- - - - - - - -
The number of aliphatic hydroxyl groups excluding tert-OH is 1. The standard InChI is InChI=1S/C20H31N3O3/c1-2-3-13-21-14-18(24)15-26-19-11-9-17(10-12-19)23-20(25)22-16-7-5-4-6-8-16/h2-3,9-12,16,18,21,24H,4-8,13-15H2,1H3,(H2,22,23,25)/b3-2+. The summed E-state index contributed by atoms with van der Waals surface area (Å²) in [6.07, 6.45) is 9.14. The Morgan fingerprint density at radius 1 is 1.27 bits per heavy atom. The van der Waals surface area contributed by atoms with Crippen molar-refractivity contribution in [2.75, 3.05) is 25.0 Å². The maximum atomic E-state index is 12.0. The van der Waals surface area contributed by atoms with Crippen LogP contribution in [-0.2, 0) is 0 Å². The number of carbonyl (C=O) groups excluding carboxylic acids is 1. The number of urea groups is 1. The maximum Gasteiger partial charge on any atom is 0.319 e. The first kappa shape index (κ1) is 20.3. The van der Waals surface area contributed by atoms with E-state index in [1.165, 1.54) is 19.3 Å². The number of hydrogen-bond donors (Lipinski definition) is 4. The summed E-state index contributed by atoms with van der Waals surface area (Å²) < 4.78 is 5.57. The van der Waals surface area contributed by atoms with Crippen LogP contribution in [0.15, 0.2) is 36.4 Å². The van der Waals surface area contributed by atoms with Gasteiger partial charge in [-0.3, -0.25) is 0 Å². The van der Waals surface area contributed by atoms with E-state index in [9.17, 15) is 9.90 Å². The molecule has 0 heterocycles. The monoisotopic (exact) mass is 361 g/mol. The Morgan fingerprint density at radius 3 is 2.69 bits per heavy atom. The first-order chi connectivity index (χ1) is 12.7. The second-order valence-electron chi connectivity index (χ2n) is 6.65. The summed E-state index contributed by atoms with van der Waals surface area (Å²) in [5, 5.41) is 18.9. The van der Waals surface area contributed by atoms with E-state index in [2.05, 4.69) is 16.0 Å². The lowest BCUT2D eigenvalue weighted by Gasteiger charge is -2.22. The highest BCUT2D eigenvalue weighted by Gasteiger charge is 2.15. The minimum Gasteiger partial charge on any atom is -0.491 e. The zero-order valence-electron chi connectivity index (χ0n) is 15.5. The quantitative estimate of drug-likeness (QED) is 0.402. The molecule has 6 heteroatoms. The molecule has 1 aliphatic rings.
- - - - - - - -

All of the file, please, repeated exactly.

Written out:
The number of aliphatic hydroxyl groups excluding tert-OH is 1. The standard InChI is InChI=1S/C20H31N3O3/c1-2-3-13-21-14-18(24)15-26-19-11-9-17(10-12-19)23-20(25)22-16-7-5-4-6-8-16/h2-3,9-12,16,18,21,24H,4-8,13-15H2,1H3,(H2,22,23,25)/b3-2+. The summed E-state index contributed by atoms with van der Waals surface area (Å²) in [6.07, 6.45) is 9.14. The Morgan fingerprint density at radius 1 is 1.27 bits per heavy atom. The van der Waals surface area contributed by atoms with Crippen molar-refractivity contribution in [2.75, 3.05) is 25.0 Å². The maximum atomic E-state index is 12.0. The van der Waals surface area contributed by atoms with Crippen LogP contribution in [-0.2, 0) is 0 Å². The number of carbonyl (C=O) groups excluding carboxylic acids is 1. The number of urea groups is 1. The maximum Gasteiger partial charge on any atom is 0.319 e. The first kappa shape index (κ1) is 20.3. The van der Waals surface area contributed by atoms with E-state index in [1.165, 1.54) is 19.3 Å². The number of hydrogen-bond donors (Lipinski definition) is 4. The summed E-state index contributed by atoms with van der Waals surface area (Å²) < 4.78 is 5.57. The van der Waals surface area contributed by atoms with Crippen LogP contribution in [0.15, 0.2) is 36.4 Å². The van der Waals surface area contributed by atoms with Gasteiger partial charge in [-0.3, -0.25) is 0 Å². The van der Waals surface area contributed by atoms with E-state index in [9.17, 15) is 9.90 Å². The molecule has 0 heterocycles. The monoisotopic (exact) mass is 361 g/mol. The Morgan fingerprint density at radius 3 is 2.69 bits per heavy atom. The first-order chi connectivity index (χ1) is 12.7. The second-order valence-electron chi connectivity index (χ2n) is 6.65. The summed E-state index contributed by atoms with van der Waals surface area (Å²) in [5, 5.41) is 18.9. The van der Waals surface area contributed by atoms with E-state index in [2.05, 4.69) is 16.0 Å². The lowest BCUT2D eigenvalue weighted by Gasteiger charge is -2.22. The highest BCUT2D eigenvalue weighted by Gasteiger charge is 2.15. The minimum Gasteiger partial charge on any atom is -0.491 e. The zero-order valence-electron chi connectivity index (χ0n) is 15.5. The quantitative estimate of drug-likeness (QED) is 0.402. The molecule has 6 heteroatoms. The molecule has 1 aliphatic rings.